NSHE Board of Regents District 9 | NevadaAppeal.com

NSHE Board of Regents District 9

Carol Del Carlo

Carol Del Carlo

Residence: Incline Village

Occupation: Retired, Community Volunteer & Political Activist

Age: 64

Contact: carol@caroldelcarlo.com; http://www.caroldelcarlo.com

Record of service: During my husband’s 22-year military career I served as the Family Support Coordinator in both peace and war time at platoon, company, and battalion level. The US Armor Association awarded me the Order of St. George in appreciation for my service.

Education: A.A. Fashion Trades, University of Nevada Reno; B.A. Business Management, University of Maryland, Overseas Division (Germany); Magna cum laude; M.A. Human Resources Management Chapman College

A brief statement about your platform

I am running to be a strong advocate and voice for the Parents and Students who live, work and study in District 9 which encompasses eight rural counties and a small portion of rural Washoe County. As businesses move into and grow their operations in Nevada, we must continue to offer a higher education system that meets and accelerates the current and future demand for workforce development. As a native Nevadan, I understand the importance of working together with all stakeholders to provide relevant education to meet Nevada’s diversifying economy. As Nevada’s only land grant university I strongly support agriculture and cooperative extension at UNR. I have close ties to the rural communities and will ensure their needs are fully understood and met while helping to support a seamless educational system, especially the community college system.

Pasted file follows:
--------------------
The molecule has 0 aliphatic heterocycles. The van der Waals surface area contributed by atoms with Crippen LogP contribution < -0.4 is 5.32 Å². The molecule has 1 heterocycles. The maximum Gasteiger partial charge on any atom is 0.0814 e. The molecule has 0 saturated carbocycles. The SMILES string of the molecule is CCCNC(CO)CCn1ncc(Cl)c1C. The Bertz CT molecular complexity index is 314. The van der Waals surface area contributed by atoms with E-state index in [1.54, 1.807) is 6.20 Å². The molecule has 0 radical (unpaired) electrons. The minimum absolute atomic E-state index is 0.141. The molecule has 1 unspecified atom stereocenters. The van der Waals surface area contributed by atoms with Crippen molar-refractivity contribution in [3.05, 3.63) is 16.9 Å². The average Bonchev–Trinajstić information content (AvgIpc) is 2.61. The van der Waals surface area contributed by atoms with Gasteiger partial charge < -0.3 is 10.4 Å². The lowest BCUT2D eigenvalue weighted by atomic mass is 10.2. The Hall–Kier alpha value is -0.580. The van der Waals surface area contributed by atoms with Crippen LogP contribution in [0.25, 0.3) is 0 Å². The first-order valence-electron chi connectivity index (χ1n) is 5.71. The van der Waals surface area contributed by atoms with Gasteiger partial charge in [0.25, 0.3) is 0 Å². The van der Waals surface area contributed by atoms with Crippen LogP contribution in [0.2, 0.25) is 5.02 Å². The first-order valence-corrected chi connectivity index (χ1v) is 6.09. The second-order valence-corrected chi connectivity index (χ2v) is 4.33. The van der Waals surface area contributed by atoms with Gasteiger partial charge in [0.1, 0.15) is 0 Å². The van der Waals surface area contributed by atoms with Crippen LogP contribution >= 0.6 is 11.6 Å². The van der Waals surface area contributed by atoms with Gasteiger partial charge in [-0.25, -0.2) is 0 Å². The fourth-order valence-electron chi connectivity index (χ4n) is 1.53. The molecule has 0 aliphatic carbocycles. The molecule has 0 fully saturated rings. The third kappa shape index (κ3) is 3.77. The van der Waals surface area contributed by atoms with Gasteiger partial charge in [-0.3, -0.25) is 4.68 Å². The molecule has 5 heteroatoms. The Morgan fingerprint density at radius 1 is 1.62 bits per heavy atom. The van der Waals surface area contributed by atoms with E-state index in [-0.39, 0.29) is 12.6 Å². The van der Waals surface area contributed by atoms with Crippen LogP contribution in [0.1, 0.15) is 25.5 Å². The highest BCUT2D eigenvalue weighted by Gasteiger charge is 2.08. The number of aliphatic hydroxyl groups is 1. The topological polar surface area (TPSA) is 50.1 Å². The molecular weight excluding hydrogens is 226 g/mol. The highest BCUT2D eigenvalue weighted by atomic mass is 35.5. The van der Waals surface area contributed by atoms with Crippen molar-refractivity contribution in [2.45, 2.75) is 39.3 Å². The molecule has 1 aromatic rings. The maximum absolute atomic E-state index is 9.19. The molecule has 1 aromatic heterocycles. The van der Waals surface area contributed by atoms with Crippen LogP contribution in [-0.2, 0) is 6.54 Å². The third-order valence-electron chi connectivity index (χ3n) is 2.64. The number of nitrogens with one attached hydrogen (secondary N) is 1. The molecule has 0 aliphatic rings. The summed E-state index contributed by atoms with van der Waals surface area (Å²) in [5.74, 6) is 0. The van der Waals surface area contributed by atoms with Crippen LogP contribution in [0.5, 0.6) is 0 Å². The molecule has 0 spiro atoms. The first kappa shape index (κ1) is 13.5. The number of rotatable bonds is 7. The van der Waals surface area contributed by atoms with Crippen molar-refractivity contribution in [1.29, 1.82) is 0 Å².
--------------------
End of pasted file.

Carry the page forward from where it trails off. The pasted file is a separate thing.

What’s the biggest issue facing higher education in Nevada and how do you solve it?

Funding is higher education’s biggest issue including the transparency necessary at the legislature to regain confidence. Earlier this year both sides of the aisles and the Las Vegas Metro Chamber of Commerce asked for the resignation of the chancellor for misleading lawmakers. Several lawmakers interviewed at the time stated they were working on legislation to restructure the system. The chancellor’s resignation was a step to help rebuild the trust between the legislature and the Nevada System of Higher Education (NSHE). The NSHE board needs to continue to build the trust of the legislature.

The current formula favors four year institutions and equalizing the formula for community colleges will greatly enhance their ability to offer needed workforce training demands. With technology changing so rapidly and the needs of a skilled workforce to meet the demands of the new industries moving into Nevada, the State should not rely on the two major universities to train the Nevada workforce. If there is a two-year or less certification for a specific industry, the role of NSHE is to identify which institution is best suited to implement the program. This is why public-private partnerships and community engagement are so important to the success of the system.